I got involved in staffing partly because of my own experience. I started my career working for nationally recognized accounting firm PricewaterhouseCoopers. I would get calls frequently from recruiters claiming that they had “the perfect job” for me even though we had never met. Too often, this industry is transactional in nature—it is all about how many people are placed, rather than placing the right people. I knew there was a better way.
It begins with the staff. In starting the Tennison Group in 2004, I realized that successful placements begin with a great working environment. One way we have achieved this goal is to make it mandatory for staff to adopt a charity. This not only connects them to their own communities, but also builds a sense of community within our workplace. We will often join together and participate in a fundraising walk or event promoted by a colleague’s selected cause.
We also support these efforts financially or through volunteer service. We do other things such as paying for employees’ health-insurance premiums. In this way, staff can focus on their work, rather than worrying about health-care costs. This has made our professional culture attractive to the individuals who work here. Our atmosphere is very supportive—we’ve had instances where our entire team has rallied to help fellow workers facing tough life circumstances.
We listen to the needs of clients and candidates alike. We take the time to sit down and actually listen to the client about what they are seeking in a candidate. We take a similar approach with candidates—listening to their own preferences and goals when it comes to employers. It sounds simple but, too often in this industry, there is this tendency to just fill positions with warm bodies. Conversely, we help ensure that the right person is found for the job the first time around.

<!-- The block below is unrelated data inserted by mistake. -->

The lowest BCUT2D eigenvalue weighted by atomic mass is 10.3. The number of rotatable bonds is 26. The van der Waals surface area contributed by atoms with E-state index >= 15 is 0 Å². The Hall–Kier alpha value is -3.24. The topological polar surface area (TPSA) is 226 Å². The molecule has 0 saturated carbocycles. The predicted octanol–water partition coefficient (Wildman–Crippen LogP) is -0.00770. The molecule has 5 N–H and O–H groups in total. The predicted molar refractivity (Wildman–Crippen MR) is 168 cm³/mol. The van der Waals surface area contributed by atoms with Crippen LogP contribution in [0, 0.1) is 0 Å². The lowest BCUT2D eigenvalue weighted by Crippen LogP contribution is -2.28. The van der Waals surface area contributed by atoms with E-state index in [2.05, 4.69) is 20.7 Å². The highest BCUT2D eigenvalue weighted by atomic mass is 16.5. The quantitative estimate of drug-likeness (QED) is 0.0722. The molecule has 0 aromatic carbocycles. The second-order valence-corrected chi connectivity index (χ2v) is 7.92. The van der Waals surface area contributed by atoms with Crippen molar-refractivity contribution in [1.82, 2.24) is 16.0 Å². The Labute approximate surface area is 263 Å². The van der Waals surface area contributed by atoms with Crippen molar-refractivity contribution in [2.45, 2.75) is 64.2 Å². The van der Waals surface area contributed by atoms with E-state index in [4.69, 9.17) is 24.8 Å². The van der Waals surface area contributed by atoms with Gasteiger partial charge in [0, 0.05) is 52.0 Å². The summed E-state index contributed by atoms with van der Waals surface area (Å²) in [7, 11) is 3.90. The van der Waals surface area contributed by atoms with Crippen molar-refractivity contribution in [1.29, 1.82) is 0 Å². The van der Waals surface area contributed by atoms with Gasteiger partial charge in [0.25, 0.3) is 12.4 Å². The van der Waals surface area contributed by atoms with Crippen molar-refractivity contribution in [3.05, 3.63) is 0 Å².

We build relationships. Creating positive, long-term working relationships—both with clients and candidates—is at the core of our success. By getting to know our clients—both inside and outside of the organizational environment—we can determine their talent requirements. We discover what candidate qualities—both professional and personal—would constitute a perfect match not only for the job but also their own workplace culture.
The same is true with candidates. We treat them as professionals. We listen to their own preferences and goals when it comes to employers. I’ve been there. I know how candidates can be shuffled around when it comes to staffing. We want the people that we recruit to be as equally pleased as our clients when it comes to placements. We also make it a point to follow up with clients to make sure that a candidate’s performance meets their expectations. If it doesn’t, we reach out to the candidate and [try]to work out any concerns or issues.
Moving forward, I think our approach is in sync with placement trends. Currently, organizations are being more careful and attentive in meeting staffing needs. Companies don’t have the time or resources to deal with candidates who are not a perfect match for them. We’ve been doing this successfully for years. In other words, they want to work with firms like the Tennison Group who have a quality rather than quantity philosophy when it comes to placement. For this reason, we are perfectly poised for the jobs marketplace—both now and in the future.